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Samuel Allen Counter, a neurobiology professor and founding director of the Harvard Foundation for Intercultural and Race Relations, died on Wednesday at age 73 from cancer, the New York Times reports.

Harvard University President Drew Faust said Counter was a champion of inclusion, the Harvard Gazette reported.

“Through his leadership of the Harvard Foundation, he advanced understanding among members of our community and challenged all of us to imagine and strive for a more welcoming university and a more peaceful world,” Faust stated.

The Harvard Crimson said Counter “was a campus fixture” for more than 45 years. As director of the foundation, Counter advanced race relations and welcomed dignitaries to the university.

Counter, an Americus, Georgia native who grew up in Boynton Beach, Florida, was an avid explorer who championed the achievements of Matthew A. Henson, the African-American explorer who was instrumental in Robert E. Peary’s 1909 expedition to the North Pole.

An expert in audiology and deafness, he found opportunities to intertwine his profession and passion. During his career, he sought to understand why hearing loss afflicted the Inuit people of Greenland.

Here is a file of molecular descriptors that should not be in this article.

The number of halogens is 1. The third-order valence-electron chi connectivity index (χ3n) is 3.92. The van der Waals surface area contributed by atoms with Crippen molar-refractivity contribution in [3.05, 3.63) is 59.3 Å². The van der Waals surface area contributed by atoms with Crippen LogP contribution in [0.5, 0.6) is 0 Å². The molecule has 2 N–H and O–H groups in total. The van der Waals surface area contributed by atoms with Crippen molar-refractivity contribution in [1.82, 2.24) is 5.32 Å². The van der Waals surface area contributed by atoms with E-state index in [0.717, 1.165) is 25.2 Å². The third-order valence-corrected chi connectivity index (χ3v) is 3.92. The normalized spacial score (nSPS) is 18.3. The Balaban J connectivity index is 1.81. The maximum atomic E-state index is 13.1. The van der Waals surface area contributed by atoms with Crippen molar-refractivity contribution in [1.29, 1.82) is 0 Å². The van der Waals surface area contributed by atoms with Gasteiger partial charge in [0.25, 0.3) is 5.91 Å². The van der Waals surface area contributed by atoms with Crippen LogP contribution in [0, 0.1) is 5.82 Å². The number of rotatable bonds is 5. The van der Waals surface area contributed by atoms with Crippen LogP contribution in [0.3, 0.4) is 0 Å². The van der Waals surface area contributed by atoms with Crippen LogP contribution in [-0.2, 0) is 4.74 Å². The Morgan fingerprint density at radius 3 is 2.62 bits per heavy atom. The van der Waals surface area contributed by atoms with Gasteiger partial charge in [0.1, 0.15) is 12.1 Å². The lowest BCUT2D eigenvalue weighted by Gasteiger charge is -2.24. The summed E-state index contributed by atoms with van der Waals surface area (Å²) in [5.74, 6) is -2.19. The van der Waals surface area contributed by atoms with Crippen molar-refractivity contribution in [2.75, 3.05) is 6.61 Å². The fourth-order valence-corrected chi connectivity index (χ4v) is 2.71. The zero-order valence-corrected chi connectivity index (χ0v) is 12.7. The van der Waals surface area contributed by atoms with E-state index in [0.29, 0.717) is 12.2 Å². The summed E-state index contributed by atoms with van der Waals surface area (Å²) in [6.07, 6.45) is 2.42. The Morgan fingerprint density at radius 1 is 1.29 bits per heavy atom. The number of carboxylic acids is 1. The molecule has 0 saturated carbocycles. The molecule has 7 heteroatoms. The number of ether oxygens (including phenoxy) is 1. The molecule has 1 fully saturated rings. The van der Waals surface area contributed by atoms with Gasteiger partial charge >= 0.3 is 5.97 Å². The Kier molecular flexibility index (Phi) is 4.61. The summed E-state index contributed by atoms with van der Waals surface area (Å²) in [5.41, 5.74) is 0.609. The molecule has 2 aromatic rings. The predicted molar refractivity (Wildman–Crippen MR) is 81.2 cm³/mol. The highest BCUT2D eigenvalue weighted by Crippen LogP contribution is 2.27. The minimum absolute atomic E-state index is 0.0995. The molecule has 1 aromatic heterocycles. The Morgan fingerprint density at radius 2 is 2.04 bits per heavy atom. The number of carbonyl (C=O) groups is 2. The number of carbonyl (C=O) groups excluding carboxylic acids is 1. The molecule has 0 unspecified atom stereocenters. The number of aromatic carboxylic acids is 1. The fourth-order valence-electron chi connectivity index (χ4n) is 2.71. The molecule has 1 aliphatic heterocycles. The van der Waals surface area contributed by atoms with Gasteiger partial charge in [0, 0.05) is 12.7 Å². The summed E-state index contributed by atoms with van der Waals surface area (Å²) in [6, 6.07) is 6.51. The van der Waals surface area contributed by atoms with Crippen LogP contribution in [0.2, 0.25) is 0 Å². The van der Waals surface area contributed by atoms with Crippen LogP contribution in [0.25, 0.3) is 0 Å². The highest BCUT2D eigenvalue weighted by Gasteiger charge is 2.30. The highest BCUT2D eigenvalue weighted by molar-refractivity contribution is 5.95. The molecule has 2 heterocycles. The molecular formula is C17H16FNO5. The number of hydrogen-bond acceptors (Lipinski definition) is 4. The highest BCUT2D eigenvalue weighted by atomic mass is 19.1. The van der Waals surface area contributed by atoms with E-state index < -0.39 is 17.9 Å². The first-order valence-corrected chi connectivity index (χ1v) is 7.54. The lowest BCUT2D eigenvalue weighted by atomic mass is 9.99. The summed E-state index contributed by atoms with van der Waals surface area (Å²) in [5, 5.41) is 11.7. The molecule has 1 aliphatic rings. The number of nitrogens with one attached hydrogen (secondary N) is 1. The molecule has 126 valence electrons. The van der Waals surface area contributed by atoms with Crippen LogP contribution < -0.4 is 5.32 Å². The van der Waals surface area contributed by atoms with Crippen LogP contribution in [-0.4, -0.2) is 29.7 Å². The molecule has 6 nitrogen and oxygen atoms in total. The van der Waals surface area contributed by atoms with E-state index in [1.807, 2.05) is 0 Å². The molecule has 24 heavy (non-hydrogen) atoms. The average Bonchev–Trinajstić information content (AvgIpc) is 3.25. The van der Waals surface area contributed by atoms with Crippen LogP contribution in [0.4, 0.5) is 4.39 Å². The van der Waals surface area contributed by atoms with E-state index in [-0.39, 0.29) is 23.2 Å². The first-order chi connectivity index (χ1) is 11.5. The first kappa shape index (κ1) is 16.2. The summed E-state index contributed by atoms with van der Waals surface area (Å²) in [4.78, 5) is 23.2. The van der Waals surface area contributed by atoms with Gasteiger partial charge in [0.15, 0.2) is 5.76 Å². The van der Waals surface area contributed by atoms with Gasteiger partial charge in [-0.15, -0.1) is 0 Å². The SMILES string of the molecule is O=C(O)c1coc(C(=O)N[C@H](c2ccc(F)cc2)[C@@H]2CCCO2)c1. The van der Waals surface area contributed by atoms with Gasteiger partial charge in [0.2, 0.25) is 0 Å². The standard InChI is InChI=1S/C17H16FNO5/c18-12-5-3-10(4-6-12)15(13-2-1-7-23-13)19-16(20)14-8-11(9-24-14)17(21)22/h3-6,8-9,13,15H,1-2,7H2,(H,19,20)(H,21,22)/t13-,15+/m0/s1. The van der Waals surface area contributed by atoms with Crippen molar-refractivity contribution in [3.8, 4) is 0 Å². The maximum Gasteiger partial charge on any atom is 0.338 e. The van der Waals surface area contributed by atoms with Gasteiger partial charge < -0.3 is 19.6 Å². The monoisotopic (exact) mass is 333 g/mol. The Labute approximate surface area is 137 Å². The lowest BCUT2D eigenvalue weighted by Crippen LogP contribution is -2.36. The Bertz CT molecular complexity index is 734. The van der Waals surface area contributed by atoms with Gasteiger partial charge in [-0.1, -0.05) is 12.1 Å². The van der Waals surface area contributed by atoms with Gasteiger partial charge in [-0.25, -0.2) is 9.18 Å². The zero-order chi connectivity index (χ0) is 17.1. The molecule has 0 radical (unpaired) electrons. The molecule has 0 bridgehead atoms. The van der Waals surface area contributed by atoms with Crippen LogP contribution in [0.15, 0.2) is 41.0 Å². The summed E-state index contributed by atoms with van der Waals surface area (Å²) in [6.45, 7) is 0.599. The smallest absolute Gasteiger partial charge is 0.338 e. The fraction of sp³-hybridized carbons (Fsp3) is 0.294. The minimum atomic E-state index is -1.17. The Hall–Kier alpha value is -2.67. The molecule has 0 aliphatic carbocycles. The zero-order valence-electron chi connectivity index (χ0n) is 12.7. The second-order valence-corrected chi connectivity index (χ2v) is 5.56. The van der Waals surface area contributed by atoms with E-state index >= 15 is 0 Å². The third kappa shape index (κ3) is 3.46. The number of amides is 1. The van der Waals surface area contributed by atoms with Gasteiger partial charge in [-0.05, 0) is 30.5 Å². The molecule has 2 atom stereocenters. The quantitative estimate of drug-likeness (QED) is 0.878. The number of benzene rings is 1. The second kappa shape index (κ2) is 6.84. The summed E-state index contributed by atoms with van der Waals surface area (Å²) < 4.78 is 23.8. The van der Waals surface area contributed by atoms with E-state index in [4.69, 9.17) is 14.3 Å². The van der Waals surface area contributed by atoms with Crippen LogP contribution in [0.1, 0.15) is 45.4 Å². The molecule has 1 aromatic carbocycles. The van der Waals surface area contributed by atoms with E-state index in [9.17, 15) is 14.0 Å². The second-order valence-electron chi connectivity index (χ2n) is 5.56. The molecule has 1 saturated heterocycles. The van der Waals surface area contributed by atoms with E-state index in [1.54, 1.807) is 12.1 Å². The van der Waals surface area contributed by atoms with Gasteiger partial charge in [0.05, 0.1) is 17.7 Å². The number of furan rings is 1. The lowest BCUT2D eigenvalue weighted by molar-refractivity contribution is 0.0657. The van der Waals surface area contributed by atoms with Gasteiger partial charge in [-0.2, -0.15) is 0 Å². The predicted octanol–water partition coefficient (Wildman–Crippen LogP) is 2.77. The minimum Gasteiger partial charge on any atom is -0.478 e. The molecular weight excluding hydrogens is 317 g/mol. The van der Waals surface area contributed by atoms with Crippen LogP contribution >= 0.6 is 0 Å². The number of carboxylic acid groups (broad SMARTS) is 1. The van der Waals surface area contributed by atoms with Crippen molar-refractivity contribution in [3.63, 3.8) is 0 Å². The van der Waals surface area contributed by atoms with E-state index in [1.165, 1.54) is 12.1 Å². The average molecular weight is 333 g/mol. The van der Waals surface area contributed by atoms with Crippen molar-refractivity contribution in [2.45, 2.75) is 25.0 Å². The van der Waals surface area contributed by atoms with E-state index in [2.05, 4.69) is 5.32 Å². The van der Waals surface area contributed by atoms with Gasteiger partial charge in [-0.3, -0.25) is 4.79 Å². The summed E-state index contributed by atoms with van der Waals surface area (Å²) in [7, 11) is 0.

During a mission in the 1970s, he learned that Henson and Peary had children with Eskimo women. More than a decade later, he traveled to Greenland and found Henson and Peary’s biracial descendants in remote villages.

Counter brought the descendants to the United States in 1987 for a reunion with their American families. While working on that, Counter also solved the mystery of widespread deafness among the Inuit and found a solution.

American history had long mentioned Henson as a footnote, describing him as an unskilled assistant to Peary. Counter worked tirelessly to correct history, shedding light on Henson’s skills as a navigator and sled team driver who spoke Inuit. Peary depended heavily on him during the expedition.

Counter is survived by three daughters, Philippa, Olivia and Maya Counter; a sister, Jean Powell; and Timothy Daniels, his half brother, the Times reported.

SOURCE: New York Times, Harvard Gazette, Harvard Crimson


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